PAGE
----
boone and crockett club position statement

Endangered Species Act

First Adopted July 27, 2011 - Updated September 27, 2011

 

Situational Overview

The Endangered Species Act of 1973 and its amendments (“ESA”) represent an attempt by American society to limit adverse impacts of “economic growth and development untempered by adequate concern and conservation” on ecosystems and their native plants and animals. ESA reflects concerns about potential extinction rates, the need to conserve species of fish, wildlife, and plants that are of “esthetic, ecological, educational, historical, recreational, and scientific value to the Nation and its people” and a call to manage natural resources more broadly on an ecosystem basis. The ESA has fostered strong research recovery, and regulatory programs at federal, state and tribal levels for species identified as threatened or endangered by human-abetted extinction.

The Club supports the fundamental concept and intent of the ESA. The specific purposes of the Act "to provide a means whereby the ecosystems upon which endangered species and threatened species depend may be conserved" and “to provide a program for the conservation of such endangered species and threatened species” are logical and eloquent statements of intent. The true size of the problem, however, in terms of numbers of species and geographical extent is just now becoming apparent, as is the impossibility of conserving every species of native plants or animals in all the places they historically existed. The latter is a consequence, intended or not, of growth in the human enterprise and ensuing environmental changes. Inadequate funding, political intervention, and lack of knowledge and irreversible environmental changes have all hampered recovery attempts.

Implementation of the Act has significant problems that need attention. The focus on species or subspecies after they have declined to a point needing ESA protection is a ‘basket-case, band-aid’ solution to a much larger problem of alleviating human impact on the earth and the need to sustain or restore ecosystem resilience rather than merely individual species. We are just at the beginning of employing landscape scale conservation efforts that use adaptive, ecosystem management principles, and that may forestall the need to employ the ESA. The provision of diverse, resilient and productive ecosystems capable of sustaining shared and ethical use of natural resources is the essence of the Club’s vision for wildlife and conservation.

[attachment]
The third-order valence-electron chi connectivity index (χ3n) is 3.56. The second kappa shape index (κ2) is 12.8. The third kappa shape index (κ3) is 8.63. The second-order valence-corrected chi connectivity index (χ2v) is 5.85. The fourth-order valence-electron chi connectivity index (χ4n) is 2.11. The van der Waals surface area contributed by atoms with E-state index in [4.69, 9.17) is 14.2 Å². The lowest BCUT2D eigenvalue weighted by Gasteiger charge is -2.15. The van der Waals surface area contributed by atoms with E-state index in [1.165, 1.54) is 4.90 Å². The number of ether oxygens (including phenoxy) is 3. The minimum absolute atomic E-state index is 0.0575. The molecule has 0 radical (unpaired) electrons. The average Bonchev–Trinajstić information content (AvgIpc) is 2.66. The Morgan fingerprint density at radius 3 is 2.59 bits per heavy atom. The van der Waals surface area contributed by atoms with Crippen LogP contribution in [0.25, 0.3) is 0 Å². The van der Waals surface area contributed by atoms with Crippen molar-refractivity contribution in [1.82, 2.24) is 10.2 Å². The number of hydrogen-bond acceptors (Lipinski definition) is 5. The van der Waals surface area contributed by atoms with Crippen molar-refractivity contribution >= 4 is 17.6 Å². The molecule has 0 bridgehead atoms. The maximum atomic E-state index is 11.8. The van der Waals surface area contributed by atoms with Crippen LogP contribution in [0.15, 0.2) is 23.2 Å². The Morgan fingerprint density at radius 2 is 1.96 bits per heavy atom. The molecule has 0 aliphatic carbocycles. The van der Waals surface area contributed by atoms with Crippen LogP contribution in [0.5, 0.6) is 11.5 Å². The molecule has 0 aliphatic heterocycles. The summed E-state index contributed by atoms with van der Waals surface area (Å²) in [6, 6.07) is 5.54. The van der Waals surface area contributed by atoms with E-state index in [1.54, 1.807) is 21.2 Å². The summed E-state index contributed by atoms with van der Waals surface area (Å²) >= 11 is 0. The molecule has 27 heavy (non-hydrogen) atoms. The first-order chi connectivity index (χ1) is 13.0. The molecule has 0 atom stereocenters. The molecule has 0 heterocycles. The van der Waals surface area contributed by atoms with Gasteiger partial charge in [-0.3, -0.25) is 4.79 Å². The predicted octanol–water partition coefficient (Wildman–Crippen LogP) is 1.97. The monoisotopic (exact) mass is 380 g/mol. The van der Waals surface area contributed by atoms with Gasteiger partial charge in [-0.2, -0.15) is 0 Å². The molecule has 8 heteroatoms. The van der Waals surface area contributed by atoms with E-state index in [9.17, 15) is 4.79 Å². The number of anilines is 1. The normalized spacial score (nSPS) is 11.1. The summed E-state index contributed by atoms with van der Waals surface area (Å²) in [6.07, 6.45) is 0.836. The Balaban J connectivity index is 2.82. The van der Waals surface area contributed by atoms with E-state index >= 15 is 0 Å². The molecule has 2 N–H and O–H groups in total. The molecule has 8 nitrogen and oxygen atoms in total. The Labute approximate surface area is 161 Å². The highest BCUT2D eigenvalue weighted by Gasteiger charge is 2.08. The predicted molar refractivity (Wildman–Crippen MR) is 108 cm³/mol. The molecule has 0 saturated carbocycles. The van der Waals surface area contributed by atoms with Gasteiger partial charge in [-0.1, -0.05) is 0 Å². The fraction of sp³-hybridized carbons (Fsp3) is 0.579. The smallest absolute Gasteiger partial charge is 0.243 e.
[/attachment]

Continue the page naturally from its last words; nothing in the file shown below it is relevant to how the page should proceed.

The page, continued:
Position

The Boone and Crockett Club supports the following approach to endangered or threatened species conservation:

  1. Work toward maintenance or restoration of diverse, resilient, and productive ecosystems capable of sustaining shared and ethical human uses of natural resources without sacrificing the inherent capacity of lands or waters to sustain native plant and animal species.
  2. Endorse ESA protections where science clearly shows they are needed for the sustainability and/or survival of native plant or animal species.
  3. Support federal, state, tribal and private management actions to avoid loss of species or the ecosystems which support them and to recover species and restore ecosystems.
  4. Encourage the development of scientific knowledge to understand the causes of species declines, to inform listing decisions, and to inform well focused management of wildlife and their habitats to alleviate those causes where socially and financially feasible.
  5. Recognize that scientific understanding will always be incomplete, occasionally wrong and that decisions for action must always be implemented adaptively and must address human needs as well as those of wildlife.
  6. Help educate the public on the need for shared, sustainable, and ethical use of natural resources of all kinds whether on private or public lands.
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